A STATE OF THE FIELD CONFERENCE
IN EARLY MODERN GENDER AND SEXUALITY STUDIES
MARCH 18, 2011
8:30 - 6:30
HOUSTON HALL AND THE MCNEIL CENTER FOR EARLY AMERICAN STUDIES
UNIVERSITY OF PENNSYLVANIA
“Historicizing Sex” will address a range of important questions about the current state of gender and sexuality studies of the early modern period. “Historicizing Sex” begins with the assumption that the study of the past can add significantly to our understandings of power, desire, fantasy, and identification in the present. Work in the early modern period has always been central to gender and sexuality studies, even as feminism and queer theory have profoundly shaped the work of early modernists. Early modern scholars have established the historically and culturally specific nature of constructions of human identity. At the same time, however, they have interrogated the very concept of historical difference to demonstrate that an excessive focus on alterity may not only distort our understanding of past cultures as easily as a naïve identification but also enable present structures of domination and inequality. Early modernists have also shown that the historical construction and representation of gendered and sexual norms must be situated within contexts of material history, religious controversy, emergent nationalism, evolving understandings of race, and changing structures of global trade and colonial expansion. Feminist and queer analysis has uncovered the contradictory views of the human body, sociopolitical order, imperial power, and religious conviction that shaped early modern experiences of gender and desire. As numerous scholars have observed, we ignore at our peril the ways that these early modern constructions illuminate and intersect with contemporary norms and practices.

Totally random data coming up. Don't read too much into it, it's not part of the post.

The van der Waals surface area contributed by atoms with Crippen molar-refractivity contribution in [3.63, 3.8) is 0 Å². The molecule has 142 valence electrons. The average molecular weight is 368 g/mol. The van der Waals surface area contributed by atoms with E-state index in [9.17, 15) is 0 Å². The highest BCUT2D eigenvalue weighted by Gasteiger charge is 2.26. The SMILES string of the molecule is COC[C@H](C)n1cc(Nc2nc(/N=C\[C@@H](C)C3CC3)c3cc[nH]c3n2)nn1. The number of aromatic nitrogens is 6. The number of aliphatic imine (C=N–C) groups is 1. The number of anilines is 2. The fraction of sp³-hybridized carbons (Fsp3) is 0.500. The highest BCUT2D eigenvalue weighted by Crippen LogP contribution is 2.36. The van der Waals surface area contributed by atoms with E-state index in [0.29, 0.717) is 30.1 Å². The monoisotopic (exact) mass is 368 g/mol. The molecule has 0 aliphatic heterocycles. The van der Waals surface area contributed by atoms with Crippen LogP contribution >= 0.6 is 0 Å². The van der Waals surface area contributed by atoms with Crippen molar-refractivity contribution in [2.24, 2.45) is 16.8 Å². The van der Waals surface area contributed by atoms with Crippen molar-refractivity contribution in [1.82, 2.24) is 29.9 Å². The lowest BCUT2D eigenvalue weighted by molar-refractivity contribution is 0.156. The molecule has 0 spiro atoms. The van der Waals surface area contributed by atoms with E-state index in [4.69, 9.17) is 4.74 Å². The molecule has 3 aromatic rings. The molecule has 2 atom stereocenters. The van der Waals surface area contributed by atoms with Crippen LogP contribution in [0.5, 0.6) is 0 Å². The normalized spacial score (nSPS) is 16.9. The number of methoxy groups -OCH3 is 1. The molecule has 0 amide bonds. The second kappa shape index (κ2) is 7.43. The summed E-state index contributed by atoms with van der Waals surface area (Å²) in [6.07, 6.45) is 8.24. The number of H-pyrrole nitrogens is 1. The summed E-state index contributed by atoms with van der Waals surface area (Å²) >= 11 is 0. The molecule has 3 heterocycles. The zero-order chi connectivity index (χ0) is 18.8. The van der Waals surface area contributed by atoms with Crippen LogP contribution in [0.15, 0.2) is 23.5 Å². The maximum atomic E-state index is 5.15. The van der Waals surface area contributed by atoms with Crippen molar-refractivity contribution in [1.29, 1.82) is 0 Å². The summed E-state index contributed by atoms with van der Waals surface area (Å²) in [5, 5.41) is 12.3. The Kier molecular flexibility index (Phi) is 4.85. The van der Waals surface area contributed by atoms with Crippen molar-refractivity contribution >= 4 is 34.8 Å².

"Historicizing Sex" is sponsored by a Mellon Cross-Cultural Contacts Conference Grant, a University Research Foundation Award, and the English Department, History of Art Department, History Department, Women's Studies Program and Alice Paul Center, Comparative Literature Program, and Gender/Sexuality Studies Group at the University of Pennsylvania.